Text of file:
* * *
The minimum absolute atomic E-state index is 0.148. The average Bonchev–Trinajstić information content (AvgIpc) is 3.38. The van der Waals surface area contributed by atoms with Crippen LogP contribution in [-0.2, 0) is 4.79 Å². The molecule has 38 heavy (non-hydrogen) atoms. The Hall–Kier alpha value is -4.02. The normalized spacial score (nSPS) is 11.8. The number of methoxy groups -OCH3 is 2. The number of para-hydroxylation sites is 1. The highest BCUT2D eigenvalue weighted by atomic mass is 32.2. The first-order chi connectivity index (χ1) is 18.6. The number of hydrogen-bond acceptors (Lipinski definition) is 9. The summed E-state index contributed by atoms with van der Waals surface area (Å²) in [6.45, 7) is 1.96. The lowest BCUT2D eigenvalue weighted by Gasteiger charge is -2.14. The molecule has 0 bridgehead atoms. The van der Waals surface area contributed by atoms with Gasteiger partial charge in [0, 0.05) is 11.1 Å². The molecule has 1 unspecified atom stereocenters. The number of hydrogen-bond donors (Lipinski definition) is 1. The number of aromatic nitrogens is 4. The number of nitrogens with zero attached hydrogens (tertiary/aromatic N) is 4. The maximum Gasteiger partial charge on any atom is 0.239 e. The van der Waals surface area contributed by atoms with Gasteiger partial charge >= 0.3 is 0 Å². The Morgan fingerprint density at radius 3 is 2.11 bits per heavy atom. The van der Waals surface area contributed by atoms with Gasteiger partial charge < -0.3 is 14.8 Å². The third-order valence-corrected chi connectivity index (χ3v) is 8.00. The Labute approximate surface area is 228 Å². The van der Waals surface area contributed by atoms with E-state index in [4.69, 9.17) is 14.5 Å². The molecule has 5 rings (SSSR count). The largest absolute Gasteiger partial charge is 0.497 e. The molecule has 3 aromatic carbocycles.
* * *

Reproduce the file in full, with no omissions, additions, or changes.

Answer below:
The minimum absolute atomic E-state index is 0.148. The average Bonchev–Trinajstić information content (AvgIpc) is 3.38. The van der Waals surface area contributed by atoms with Crippen LogP contribution in [-0.2, 0) is 4.79 Å². The molecule has 38 heavy (non-hydrogen) atoms. The Hall–Kier alpha value is -4.02. The normalized spacial score (nSPS) is 11.8. The number of methoxy groups -OCH3 is 2. The number of para-hydroxylation sites is 1. The highest BCUT2D eigenvalue weighted by atomic mass is 32.2. The first-order chi connectivity index (χ1) is 18.6. The number of hydrogen-bond acceptors (Lipinski definition) is 9. The summed E-state index contributed by atoms with van der Waals surface area (Å²) in [6.45, 7) is 1.96. The lowest BCUT2D eigenvalue weighted by Gasteiger charge is -2.14. The molecule has 0 bridgehead atoms. The van der Waals surface area contributed by atoms with Gasteiger partial charge in [0, 0.05) is 11.1 Å². The molecule has 1 unspecified atom stereocenters. The number of hydrogen-bond donors (Lipinski definition) is 1. The number of aromatic nitrogens is 4. The number of nitrogens with zero attached hydrogens (tertiary/aromatic N) is 4. The maximum Gasteiger partial charge on any atom is 0.239 e. The van der Waals surface area contributed by atoms with Gasteiger partial charge >= 0.3 is 0 Å². The Morgan fingerprint density at radius 3 is 2.11 bits per heavy atom. The van der Waals surface area contributed by atoms with Gasteiger partial charge < -0.3 is 14.8 Å². The third-order valence-corrected chi connectivity index (χ3v) is 8.00. The Labute approximate surface area is 228 Å². The van der Waals surface area contributed by atoms with E-state index in [4.69, 9.17) is 14.5 Å². The molecule has 5 rings (SSSR count). The largest absolute Gasteiger partial charge is 0.497 e. The molecule has 3 aromatic carbocycles.